Is it the truth or just another legend?

These urban legends have haunted us for years. Some may even be true unexplained mysteries waiting for an acceptable conclusion.

As I ruffled through my mail on a January afternoon I was dismayed to realize that the time for me to renew my driver’s license had come around once again.   I had been stuck with the same—I thought—awful photo for six years and was determined to get a better result this time.

Time was running out to make the deadline so I selected a day when I would apply strategic paint to my face and try for a cast-iron hair-do that lifted me up and didn’t wilt me. Now how would I do that—how had I achieved that in the Sixties?   It was quite the rigmarole, involving Dippity-Do and brush rollers, and backcombing.

I applied my third round of hairspray to the finished coif and this evoked an odd old memory of my mother. During that era, she had once come into my room, bringing me a newspaper clipping. It was a jab at my bouffant hair-dos. She had one of those grins. I had to dig up that clipping again to satisfy my curiosity. There it was, in an old jewelry box, but I could barely read it and there was not much information in it. It looked like it had been clipped from one of the two Dallas papers they read regularly.

The gist of the article was this: because of all the teased and plastered hairdos of the sixties, spiders were actually building nests in the hairy engineering feats, some of the spiders were poisonous, and some of the girls had died. I tried to pull up more of what I could remember about the tiny article—information that was not written.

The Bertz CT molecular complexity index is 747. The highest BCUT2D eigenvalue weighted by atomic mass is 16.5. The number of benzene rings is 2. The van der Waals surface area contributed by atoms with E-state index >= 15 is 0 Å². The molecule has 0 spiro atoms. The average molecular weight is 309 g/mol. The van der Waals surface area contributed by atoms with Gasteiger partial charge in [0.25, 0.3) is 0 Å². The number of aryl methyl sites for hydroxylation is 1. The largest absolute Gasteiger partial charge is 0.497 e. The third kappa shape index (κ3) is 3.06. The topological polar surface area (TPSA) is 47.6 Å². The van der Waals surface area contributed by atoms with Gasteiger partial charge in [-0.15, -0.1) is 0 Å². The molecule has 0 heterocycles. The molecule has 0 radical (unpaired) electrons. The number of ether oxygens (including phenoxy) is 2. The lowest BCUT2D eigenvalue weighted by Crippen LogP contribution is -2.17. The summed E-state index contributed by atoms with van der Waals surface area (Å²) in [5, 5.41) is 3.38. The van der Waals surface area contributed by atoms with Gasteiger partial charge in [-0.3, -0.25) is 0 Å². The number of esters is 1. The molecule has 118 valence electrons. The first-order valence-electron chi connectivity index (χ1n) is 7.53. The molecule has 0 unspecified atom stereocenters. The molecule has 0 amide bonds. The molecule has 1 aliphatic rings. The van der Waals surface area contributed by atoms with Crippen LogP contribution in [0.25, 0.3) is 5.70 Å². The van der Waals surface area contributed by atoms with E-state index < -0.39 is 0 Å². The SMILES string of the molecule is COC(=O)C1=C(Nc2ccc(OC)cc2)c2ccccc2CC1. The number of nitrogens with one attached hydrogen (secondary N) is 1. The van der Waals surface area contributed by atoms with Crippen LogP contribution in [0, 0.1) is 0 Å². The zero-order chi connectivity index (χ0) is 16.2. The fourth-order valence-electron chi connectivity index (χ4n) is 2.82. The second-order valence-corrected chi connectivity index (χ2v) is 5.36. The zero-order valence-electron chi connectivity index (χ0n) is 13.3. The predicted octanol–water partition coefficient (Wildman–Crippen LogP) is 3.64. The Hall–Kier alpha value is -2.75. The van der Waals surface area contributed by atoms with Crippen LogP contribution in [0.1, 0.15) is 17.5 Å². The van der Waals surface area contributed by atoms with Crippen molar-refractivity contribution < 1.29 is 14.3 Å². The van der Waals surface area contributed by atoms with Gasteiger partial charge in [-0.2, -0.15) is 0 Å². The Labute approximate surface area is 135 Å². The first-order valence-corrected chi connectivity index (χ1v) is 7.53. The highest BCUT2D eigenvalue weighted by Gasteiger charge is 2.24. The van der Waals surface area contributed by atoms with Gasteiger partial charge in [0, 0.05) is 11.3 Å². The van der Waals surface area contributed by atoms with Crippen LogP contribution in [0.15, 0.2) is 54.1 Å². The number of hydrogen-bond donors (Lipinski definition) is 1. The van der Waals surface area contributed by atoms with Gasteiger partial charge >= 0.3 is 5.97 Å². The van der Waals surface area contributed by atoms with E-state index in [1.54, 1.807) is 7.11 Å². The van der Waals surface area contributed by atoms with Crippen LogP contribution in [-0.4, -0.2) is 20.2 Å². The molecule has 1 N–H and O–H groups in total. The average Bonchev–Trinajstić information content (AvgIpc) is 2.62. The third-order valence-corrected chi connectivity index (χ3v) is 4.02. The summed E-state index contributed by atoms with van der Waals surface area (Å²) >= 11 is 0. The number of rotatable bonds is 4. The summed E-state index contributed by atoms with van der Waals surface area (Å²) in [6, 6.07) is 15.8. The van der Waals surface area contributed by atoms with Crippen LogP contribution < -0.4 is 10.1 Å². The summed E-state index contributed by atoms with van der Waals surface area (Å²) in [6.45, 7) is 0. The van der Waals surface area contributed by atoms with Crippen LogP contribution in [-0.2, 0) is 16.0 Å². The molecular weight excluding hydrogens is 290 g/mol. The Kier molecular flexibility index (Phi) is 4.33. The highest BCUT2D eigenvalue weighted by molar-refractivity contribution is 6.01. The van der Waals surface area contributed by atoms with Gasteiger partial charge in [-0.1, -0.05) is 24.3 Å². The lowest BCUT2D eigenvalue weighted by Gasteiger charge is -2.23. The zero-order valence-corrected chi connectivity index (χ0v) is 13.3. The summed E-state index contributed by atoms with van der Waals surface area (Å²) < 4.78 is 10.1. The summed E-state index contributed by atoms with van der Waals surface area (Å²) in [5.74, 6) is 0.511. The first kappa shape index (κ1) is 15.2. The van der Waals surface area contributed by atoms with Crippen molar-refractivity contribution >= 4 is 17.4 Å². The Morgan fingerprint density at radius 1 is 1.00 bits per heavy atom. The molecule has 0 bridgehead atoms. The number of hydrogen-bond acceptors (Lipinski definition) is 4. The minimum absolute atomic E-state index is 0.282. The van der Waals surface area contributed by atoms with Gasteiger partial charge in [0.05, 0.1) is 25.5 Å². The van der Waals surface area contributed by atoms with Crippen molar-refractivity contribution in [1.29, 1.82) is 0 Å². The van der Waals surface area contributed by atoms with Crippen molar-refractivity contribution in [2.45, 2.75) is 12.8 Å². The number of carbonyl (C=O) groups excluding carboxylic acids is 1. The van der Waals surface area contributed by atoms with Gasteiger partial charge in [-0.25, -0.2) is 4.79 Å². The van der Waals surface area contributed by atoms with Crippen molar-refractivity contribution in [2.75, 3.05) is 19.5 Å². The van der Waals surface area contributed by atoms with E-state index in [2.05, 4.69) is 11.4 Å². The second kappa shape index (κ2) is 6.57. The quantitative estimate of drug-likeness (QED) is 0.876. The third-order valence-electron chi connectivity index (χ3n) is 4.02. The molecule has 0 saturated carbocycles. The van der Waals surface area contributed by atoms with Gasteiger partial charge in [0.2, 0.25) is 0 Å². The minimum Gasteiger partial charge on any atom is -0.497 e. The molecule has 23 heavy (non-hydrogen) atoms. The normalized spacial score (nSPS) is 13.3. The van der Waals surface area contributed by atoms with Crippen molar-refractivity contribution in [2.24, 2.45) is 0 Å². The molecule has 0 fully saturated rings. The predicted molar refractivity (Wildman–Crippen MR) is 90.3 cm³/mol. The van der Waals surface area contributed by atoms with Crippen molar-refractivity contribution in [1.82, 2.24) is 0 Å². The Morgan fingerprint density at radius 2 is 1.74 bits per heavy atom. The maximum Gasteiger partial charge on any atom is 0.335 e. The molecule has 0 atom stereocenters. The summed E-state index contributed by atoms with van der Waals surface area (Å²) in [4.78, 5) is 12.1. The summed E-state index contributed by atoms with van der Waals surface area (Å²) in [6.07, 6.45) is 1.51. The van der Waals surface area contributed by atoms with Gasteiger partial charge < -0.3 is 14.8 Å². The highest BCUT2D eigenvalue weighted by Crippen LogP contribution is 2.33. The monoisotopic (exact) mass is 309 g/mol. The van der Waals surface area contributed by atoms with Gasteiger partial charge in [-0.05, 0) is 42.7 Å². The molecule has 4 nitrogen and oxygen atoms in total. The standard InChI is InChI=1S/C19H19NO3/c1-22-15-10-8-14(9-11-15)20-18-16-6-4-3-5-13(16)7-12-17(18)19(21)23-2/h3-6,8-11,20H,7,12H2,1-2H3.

It purported to be true, but as I recall, it happened mainly in foreign countries and was a rare occurrence. Yet it did happen—when people set their hair once, weekly, sprayed it profusely, then, wrapped tissue paper around it at night, like a cocoon, to keep it in place.

My mind then took other side trips, as my mind does: spider nests in hair-dos begat earwigs in ears, tunneling into brains, which begat big toes found in packed pickles, which begat little farm boys floating up into the sky right in front of onlookers, which begat alligators in sewer systems, which begat maniacs with hook-hands trying to get into cars on lovers’s lanes, and then there is the one about the disappearing hitchhiker.

These urban legends have haunted us for years. Some may even be true unexplained mysteries waiting for an acceptable conclusion. If you want to become more well read on the subject, might I suggest the book Too Good To Be True, The Colossal Book of Urban Legends by Jan Harold Brunvand.

He is the recognized authority on urban legends, appearing on The David Letterman Show on several occasions and as the subject of a riddle on Jeopardy. Brunvand’s book, two hundred and fifty entertaining stories divided into twenty-four categories, is an Amazon Best Seller available in HC and PB, 539 pages.

Sara Marie Hogg is the author of Curious Indeed, a collection of stories about the unknown and unexplained. Please click HERE to read more about the book.

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